Arguably the greatest movie musical of all time, Singin’ in the Rain, in its sixty-sixth year of existence, continues to prove that a Technicolor musical comedy all about the transition from the silent film era to the talkie era has the power to hold up in this ever-changing digital age.
Most of the songs in the film, which was released in 1952, were not original, but were popular songs released between the late 1920s through the late 1930s, when the film industry in Hollywood was (IRL) introducing “all-talking, all-singing, all-dancing” motion pictures.
Only two songs were written for the film: “Make ‘Em Laugh” and “Moses Supposes”.
The idea of making Singin’ in the Rain came from the mind of longtime MGM producer Arthur Freed, who produced many of the most successful musicals of the Golden Age of Hollywood, including Meet Me in St. Louis (1944) and An American in Paris (1951), which won the Oscar for Best Picture in 1952.
All of the songs, save for the two new ones written by Betty Comden, Adolph Green, and Roger Edens (who wrote the music for “Moses Supposes”), had been written by Freed and Nacio Herb Brown in the ’20s and ’30s for a variety of films.
The first musical number in Singin’ in the Rain is “Fit as a Fiddle (And Ready for Love)”, in which Gene Kelly and Donald O’Connor are shown in a flashback montage…….was originally written by Arthur Freed, Al Hoffman, and Al Goodhart and released in 1932. The song was first heard theatrically in College Coach (1933). The second video below is a recording of the song performed by Ambrose and his Orchestra in ’33.
The song “All I Do Is Dream of You” was written by Nacio Brown Herb (music) and Arthur Freed (lyrics) and published in 1934 for the Pre-Code romantic drama film Sadie McKee, starring Joan Crawford. Gene Raymond is featured in the second video below singing it to Crawford. Singin’ in the Rain took the song and made it the fun number it became in the film.
The “Beautiful Girl Montage” number is pieced together by several popular tunes until settling into the song “Beautiful Girl”. These songs include “I Got a Feelin’ You’re Foolin” (originally heard in Broadway Melody of 1936), “The Wedding of the Painted Doll” from The Broadway Melody (1929), and “Should I?” from Lord Byron of Broadway (1930).
I’m not sure exactly when “Beautiful Girl” was written and first released, but it was performed in the 1933 Pre-Code film Stage Mother, so I’d assume it was written not long before.
Skip to the 1 minute mark to get to the number:
“You Were Meant for Me” was published in 1929 and first showcased in The Broadway Melody, The Hollywood Revue of 1929, and The Show of Shows – all released in ’29.
The second video is a scene from The Hollywood Revue of 1929, in which Conrad Nagel (dubbed by Charles King, who performed also performed the song in The Broadway Melody) croons it to Anita Page.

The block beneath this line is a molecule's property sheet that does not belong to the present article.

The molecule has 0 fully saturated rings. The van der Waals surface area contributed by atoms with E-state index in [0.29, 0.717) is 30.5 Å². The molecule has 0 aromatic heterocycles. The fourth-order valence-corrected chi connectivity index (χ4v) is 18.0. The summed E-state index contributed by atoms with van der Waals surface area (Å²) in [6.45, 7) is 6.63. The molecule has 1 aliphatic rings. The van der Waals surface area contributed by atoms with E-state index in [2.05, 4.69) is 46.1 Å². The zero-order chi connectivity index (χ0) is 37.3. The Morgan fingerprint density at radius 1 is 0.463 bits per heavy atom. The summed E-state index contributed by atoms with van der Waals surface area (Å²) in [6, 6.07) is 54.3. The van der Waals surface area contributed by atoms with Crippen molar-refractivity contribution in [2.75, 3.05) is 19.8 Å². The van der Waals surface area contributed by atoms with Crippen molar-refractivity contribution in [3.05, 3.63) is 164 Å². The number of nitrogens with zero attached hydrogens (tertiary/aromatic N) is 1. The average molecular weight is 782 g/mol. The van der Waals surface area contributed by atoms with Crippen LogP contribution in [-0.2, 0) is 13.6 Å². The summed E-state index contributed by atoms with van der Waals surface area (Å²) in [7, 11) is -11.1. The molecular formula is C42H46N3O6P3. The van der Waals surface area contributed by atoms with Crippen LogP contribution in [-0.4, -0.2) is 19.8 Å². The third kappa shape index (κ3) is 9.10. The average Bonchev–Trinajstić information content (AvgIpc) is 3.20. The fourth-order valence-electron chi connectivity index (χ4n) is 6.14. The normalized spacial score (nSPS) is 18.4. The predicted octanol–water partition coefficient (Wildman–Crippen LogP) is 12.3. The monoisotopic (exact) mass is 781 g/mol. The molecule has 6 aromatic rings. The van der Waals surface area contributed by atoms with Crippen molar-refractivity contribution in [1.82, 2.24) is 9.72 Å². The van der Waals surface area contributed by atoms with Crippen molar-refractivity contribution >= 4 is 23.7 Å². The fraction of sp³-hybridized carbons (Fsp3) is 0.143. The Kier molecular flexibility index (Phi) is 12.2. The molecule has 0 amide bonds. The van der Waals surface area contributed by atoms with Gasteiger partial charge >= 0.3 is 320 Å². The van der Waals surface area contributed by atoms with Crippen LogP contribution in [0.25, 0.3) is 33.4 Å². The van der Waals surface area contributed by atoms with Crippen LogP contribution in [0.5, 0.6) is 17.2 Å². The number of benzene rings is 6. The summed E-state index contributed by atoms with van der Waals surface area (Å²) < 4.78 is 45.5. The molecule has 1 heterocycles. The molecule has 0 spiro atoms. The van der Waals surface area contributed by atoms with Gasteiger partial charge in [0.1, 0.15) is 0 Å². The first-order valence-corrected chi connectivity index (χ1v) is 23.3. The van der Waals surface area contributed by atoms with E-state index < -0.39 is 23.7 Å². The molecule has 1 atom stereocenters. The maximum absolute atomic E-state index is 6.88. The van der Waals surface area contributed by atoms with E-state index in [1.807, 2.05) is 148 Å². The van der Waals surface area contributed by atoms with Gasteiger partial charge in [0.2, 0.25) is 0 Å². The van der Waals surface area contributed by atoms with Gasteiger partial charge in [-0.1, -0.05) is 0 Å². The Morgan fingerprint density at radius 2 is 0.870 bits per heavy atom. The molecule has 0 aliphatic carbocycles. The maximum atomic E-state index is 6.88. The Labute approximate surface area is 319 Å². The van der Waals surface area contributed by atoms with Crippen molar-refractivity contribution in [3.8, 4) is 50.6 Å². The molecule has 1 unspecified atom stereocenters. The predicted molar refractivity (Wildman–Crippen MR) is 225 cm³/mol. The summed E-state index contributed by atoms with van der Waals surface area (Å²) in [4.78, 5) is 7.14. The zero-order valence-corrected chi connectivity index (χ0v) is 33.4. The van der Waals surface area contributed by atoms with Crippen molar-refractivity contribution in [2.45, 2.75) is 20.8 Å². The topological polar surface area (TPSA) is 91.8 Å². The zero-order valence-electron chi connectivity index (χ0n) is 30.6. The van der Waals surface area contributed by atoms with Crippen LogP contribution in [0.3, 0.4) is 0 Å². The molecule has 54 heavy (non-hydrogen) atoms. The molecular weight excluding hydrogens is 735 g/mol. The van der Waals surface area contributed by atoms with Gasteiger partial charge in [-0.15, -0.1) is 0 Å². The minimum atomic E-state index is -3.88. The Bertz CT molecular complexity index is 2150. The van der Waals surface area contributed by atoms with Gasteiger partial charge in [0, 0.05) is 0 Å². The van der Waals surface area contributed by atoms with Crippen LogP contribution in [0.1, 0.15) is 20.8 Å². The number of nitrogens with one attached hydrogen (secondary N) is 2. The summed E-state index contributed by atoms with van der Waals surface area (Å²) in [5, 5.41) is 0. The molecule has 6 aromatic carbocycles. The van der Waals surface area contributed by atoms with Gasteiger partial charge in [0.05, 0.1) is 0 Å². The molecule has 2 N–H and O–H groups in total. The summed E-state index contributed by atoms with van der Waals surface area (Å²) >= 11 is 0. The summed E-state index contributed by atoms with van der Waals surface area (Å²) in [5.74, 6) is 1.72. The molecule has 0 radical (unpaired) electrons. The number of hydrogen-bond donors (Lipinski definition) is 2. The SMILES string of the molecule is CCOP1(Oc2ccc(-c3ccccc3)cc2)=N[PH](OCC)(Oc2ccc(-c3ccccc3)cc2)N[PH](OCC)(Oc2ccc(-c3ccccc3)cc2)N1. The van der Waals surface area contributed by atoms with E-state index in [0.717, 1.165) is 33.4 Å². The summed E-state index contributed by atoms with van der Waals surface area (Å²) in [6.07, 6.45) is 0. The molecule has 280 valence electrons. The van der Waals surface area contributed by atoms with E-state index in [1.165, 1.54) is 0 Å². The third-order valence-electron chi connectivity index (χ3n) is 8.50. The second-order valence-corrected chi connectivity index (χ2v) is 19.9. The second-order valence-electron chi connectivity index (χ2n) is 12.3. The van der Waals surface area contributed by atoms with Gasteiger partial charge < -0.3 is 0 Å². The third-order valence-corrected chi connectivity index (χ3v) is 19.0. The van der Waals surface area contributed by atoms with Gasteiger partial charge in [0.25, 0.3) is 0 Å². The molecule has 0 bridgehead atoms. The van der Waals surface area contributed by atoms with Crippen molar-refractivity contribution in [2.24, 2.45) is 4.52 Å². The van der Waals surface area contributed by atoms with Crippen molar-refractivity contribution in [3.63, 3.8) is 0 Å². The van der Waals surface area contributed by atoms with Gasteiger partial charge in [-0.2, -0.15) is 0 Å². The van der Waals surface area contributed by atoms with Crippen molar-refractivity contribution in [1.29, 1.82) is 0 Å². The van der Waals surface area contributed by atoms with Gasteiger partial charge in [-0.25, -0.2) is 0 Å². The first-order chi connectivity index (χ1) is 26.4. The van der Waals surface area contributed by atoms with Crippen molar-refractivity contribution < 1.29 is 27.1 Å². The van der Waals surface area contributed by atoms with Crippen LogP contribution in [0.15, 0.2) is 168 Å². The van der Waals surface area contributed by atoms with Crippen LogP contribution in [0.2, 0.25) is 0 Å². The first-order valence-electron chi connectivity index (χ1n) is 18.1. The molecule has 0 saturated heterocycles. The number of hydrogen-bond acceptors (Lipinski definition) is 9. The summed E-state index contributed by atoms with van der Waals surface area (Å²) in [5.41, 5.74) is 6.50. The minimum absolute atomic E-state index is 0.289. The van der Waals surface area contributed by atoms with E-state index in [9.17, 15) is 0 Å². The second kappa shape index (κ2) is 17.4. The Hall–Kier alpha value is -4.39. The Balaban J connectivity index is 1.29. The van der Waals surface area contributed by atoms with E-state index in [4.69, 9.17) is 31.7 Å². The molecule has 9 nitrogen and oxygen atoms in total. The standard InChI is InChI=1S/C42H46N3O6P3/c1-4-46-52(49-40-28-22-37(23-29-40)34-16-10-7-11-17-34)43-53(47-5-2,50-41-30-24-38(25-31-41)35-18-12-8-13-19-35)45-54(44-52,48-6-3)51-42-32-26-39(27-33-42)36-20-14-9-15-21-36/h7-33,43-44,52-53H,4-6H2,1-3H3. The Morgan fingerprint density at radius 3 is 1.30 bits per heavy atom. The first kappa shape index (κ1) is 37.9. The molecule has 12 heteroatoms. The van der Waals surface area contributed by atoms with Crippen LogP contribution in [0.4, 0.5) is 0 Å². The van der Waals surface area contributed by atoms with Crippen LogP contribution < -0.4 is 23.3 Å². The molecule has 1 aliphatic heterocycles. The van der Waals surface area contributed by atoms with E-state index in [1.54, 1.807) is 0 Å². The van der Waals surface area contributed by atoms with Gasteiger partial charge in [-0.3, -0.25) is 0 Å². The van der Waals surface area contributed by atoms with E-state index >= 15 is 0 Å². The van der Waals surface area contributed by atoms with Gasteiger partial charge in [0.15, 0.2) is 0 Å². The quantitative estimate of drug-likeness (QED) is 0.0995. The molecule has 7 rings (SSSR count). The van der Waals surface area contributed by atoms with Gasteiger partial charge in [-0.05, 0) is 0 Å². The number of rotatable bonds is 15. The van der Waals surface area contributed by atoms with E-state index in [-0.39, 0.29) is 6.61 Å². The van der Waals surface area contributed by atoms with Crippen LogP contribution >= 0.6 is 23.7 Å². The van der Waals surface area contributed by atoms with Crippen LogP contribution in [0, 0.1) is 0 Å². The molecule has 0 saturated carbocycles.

“Good Mornin'” was written for the 1939 Judy Garland-Mickey Rooney musical Babes in Arms. (I’ve always adored this version, seen in the second video below.)
Ahh, now we get to the titular song and the movie’s most iconic imagery.
“Singin’ in the Rain” was published in 1929 and first performed by Doris Eaton Travis in The Hollywood Music Box Revue (1929). The song became a hit and was recorded by all kinds of popular artists of the day, including the once mega-popular singer and ukulele player Cliff Edwards, who also performed the song in a musical number with the Brox Sisters in The Hollywood Revue of 1929.
Judy Garland covered the song in the 1940 musical Little Nellie Kellie. She kills it and this version is pretty (and criminally, in my opinion) obscured by the most popular version of it.
“Would You?” is the song that we see Kathy dubbing for Lina in The Dueling Cavalier. I couldn’t find any written history for the song, but it was performed by Jeanette MacDonald in the musical drama San Francisco (1936).
The Broadway Melody ballet sequence, spanning roughly fifteen minutes, is comprised of the songs “The Broadway Melody” from The Broadway Melody (1929) and “Broadway Rhythm” from Broadway Melody of 1936.
“You Are My Lucky Star” was written for Broadway Melody of 1936, which was performed by Frances Langford, Eleanor Powell (dubbed by Marjorie Lane), Roger Edens, and Robert Taylor.
Well, there you have it. If it hadn’t been for Singin’ in the Rain, I wonder if many people would remember Freed and Brown’s songs at all. My guess? Of course, probably not.
While the film’s versions of these tunes remain by far the most popular, it’s worth learning about and watching the versions that inspired them – lest we ever begin to forget about the originals.
4 thoughts on “The History Behind the Songs of Singin’ in the Rain”
Thanks so much for the great clip comparisons and how different arrangements can make a song sound completely different.
And thank you for reading (and watching)!
Thanks for sharing your research and all this great music. I didn’t realize that most of the songs in this musical were “recycled”, but still sounded new. You’ve given me a new appreciation for this film.
Thank you for reading this, and thank you for the kind words. I so appreciate it and am glad I could give you some new insight.